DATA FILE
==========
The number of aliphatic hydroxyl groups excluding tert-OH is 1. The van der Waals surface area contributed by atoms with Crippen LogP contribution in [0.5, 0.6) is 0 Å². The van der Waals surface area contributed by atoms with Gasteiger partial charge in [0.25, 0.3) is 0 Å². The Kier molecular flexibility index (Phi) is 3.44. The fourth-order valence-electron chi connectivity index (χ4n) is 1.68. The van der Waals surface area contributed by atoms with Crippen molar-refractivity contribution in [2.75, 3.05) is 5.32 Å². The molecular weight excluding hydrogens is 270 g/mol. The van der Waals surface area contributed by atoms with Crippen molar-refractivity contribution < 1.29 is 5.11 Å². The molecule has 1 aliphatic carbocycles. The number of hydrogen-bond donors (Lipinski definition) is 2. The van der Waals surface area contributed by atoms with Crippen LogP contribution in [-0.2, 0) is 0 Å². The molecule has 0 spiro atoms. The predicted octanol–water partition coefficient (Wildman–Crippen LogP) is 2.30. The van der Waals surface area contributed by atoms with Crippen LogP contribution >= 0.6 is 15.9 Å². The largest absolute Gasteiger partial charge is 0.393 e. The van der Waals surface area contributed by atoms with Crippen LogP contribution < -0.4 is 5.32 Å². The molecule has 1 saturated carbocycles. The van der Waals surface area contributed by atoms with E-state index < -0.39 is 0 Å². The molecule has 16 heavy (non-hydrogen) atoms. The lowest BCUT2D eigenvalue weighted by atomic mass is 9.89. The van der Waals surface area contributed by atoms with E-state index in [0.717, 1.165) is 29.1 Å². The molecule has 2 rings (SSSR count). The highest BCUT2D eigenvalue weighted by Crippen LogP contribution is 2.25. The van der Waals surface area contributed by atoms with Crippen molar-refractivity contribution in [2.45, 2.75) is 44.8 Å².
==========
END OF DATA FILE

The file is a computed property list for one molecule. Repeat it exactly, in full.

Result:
The number of aliphatic hydroxyl groups excluding tert-OH is 1. The van der Waals surface area contributed by atoms with Crippen LogP contribution in [0.5, 0.6) is 0 Å². The van der Waals surface area contributed by atoms with Gasteiger partial charge in [0.25, 0.3) is 0 Å². The Kier molecular flexibility index (Phi) is 3.44. The fourth-order valence-electron chi connectivity index (χ4n) is 1.68. The van der Waals surface area contributed by atoms with Crippen molar-refractivity contribution in [2.75, 3.05) is 5.32 Å². The molecular weight excluding hydrogens is 270 g/mol. The van der Waals surface area contributed by atoms with Crippen molar-refractivity contribution < 1.29 is 5.11 Å². The molecule has 1 aliphatic carbocycles. The number of hydrogen-bond donors (Lipinski definition) is 2. The van der Waals surface area contributed by atoms with Crippen LogP contribution in [-0.2, 0) is 0 Å². The molecule has 0 spiro atoms. The predicted octanol–water partition coefficient (Wildman–Crippen LogP) is 2.30. The van der Waals surface area contributed by atoms with Crippen LogP contribution >= 0.6 is 15.9 Å². The largest absolute Gasteiger partial charge is 0.393 e. The van der Waals surface area contributed by atoms with Crippen LogP contribution < -0.4 is 5.32 Å². The molecule has 1 saturated carbocycles. The van der Waals surface area contributed by atoms with E-state index < -0.39 is 0 Å². The molecule has 16 heavy (non-hydrogen) atoms. The lowest BCUT2D eigenvalue weighted by atomic mass is 9.89. The van der Waals surface area contributed by atoms with E-state index in [0.717, 1.165) is 29.1 Å². The molecule has 2 rings (SSSR count). The highest BCUT2D eigenvalue weighted by Crippen LogP contribution is 2.25. The van der Waals surface area contributed by atoms with Crippen molar-refractivity contribution in [2.45, 2.75) is 44.8 Å².